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March 31, 2007

Buckeyes knock of Hoyas, advance to title game

Box Score | Photo Gallery

ATLANTA -Ohio State showed it can win without Greg Oden. Georgetown was just lost without Roy Hibbert.

With Hibbert and Oden both hampered by foul trouble, it was Mike Conley Jr. and the rest of the Buckeyes who carried Ohio State to its first national title game since 1962 with a 67-60 victory over Georgetown on Saturday night.

Conley finished with 15 points, six assists and five rebounds, while Oden added 13 points - all in the second half - and eight rebounds in 20 minutes.

"When he goes down with two fouls, our guys did a tremendous job stepping up," Ohio State coach Thad Matta said. "Michael was tremendous."

Hibbert was tremendous, too. He scored 19 points, had six rebounds and one blocked shot in 24 minutes for the Hoyas, and he more than held his own in the much-anticipated matchup with Oden.

Problem was, he spent too much time as a spectator.

So did the rest of the Hoyas.

Jeff Green, the Big East player of the year who had been scoring a team-best 15.8 points in the NCAA tournament, had just nine points, and took only five shots the entire game. He did have 12 rebounds, but it wasn't enough - not with Hibbert out. The Georgetown bench didn't contribute a single point. Not one.

At 7-2, Hibbert had two inches and two years on Oden. And the difference showed. Whenever Hibbert was in the game, Georgetown played with confidence, speed and rhythm.

"He's big," Oden said. "That's how he gets all those shots."

Without Hibbert, the Hoyas looked clunky, slow and disorganized. They couldn't even pick apart Ohio State's little guys when Oden was out, a mismatch if there ever was one.

Hibbert left the game with his third foul just four minutes into the second half. When he returned 3 1/2 minutes later, he reeled off a quick five points and Jonathan Wallace hit a 3 to tie the game at 44 with 9:44 left.

But Hibbert picked up his fourth foul 20 seconds later, and as he was heading back to the bench, Oden was returning. Just like that, the momentum switched again.

"I had to make smarter decisions when I'm out there," Hibbert said. "I've got to be an all-around better player when it comes to knowing when to foul, when not to foul."

The Buckeyes are used to playing without Oden because he missed the first seven games of the season recovering from wrist surgery. But they're a better team with him.

"It was real tough in the first half, sitting there because I wanted to contribute," Oden said. "My teammates did really good. They stepped up and didn't allow them to get any offensive rebounds. In the second half, I just wanted to get in there and contribute."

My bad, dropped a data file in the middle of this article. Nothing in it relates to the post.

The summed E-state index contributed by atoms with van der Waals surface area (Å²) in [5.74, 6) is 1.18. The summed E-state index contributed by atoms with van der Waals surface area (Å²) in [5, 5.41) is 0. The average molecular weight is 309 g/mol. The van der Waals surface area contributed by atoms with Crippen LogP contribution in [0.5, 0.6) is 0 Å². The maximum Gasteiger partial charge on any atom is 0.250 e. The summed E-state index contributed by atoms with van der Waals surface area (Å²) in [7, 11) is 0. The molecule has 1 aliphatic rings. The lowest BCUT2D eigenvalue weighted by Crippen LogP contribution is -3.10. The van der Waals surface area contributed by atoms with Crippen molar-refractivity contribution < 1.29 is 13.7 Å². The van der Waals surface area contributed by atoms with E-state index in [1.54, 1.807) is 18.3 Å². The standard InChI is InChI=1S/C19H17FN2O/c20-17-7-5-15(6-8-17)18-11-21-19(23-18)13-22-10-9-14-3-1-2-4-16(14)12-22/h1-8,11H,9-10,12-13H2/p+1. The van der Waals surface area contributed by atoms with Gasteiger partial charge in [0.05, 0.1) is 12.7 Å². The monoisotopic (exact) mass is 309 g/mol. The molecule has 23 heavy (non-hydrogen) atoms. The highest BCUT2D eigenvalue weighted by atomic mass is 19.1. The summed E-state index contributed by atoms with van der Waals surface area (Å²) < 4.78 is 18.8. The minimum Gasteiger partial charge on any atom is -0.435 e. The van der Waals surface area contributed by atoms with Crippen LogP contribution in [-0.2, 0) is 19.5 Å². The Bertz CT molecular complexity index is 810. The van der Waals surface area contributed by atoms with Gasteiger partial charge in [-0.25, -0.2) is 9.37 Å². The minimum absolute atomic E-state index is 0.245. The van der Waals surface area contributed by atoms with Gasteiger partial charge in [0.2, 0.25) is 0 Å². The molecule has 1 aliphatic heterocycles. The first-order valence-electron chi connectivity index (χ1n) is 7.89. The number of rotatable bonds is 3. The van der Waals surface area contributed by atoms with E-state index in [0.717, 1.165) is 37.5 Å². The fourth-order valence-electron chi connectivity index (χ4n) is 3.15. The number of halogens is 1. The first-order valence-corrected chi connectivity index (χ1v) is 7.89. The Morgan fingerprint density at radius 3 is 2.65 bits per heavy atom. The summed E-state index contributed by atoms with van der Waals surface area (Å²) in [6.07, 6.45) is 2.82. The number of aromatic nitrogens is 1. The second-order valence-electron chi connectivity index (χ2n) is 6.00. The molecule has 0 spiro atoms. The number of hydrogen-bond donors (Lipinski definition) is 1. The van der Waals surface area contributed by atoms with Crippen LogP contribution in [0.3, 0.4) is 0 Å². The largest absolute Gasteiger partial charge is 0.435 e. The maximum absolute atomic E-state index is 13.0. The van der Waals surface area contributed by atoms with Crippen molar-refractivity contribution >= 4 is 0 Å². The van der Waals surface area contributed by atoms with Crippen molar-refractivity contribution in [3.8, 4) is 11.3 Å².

That he did. After playing only three minutes the first half, he played all but three minutes of the second, and his mere presence seemed to energize the Buckeyes. He scored on a hook shot, and David Lighty and Jamar Butler added layups.

After a timeout, Oden took a hard foul from Green as he went up for what would have been a thunderous dunk.

"I was out for 17 minutes," Oden said, "I wanted to get in there and just tear the rim out."

Instead, he made one of two free throws for a 51-44 lead with 6:37 to play, and Ohio State was (35-3) was never in trouble again.

It was the 22nd straight victory for the Buckeyes, who will be playing for the national title Monday night for the fifth time in school history. They won the 1960 title, then lost the next two years. They also lost in the 1939 title game, the first year of the NCAA tournament.

The loss was only the second in 21 games for the Hoyas (30-7). And it spoiled John Thompson III's attempt to lead Georgetown to a title just as his father did in 1984.

Oden has been one of the biggest stories this season, a certain No. 1 pick in the NBA draft whenever he comes out. But he started slowly after the offseason wrist surgery, and has only recently started to show his dazzling skills.

He's struggled with foul trouble in the NCAA tournament, and it was no different Saturday night. The game wasn't even three minutes old when he picked up his second foul, and he spent the rest of the first half on the bench.

Despite Hibbert's size advantage, Conley and the Buckeyes found a way around him. And the Hoyas couldn't exploit Oden's absence.

In just six minutes, Ohio State erased the two-point deficit it had when Oden took a seat and turned it into a seven-point lead. The Buckeyes trailed only once, 34-33, the rest of the game.

Ivan Harris started the 11-2 run with a 3-pointer, but it was Conley - Oden's high school teammate and childhood friend - who made the biggest plays. He scored on a layup and a short jumper, then capped the spurt with a driving layup that made it 14-7 with 11:48 to play.

Conley hit a 3 and Ron Lewis banked in a jumper to give Ohio State a 25-17 lead.

Georgetown didn't just struggle defensively. The Hoyas didn't have one of their trademark backdoor layups in the first half, and they looked for jump shots rather than trying to drive to the basket.

Hibbert was the only one doing anything inside, pulling the Hoyas within 15-14 on a rebound dunk with 7:09 left in the half and scoring four of their first six field goals. But 20 seconds later, he, too, was headed for the bench with a second foul.

For more coverage of the Ohio State Buckeyes, visit BuckeyeGrove.com; for more coverage of the Georgetown Hoyas, visit HoyaReport.com.

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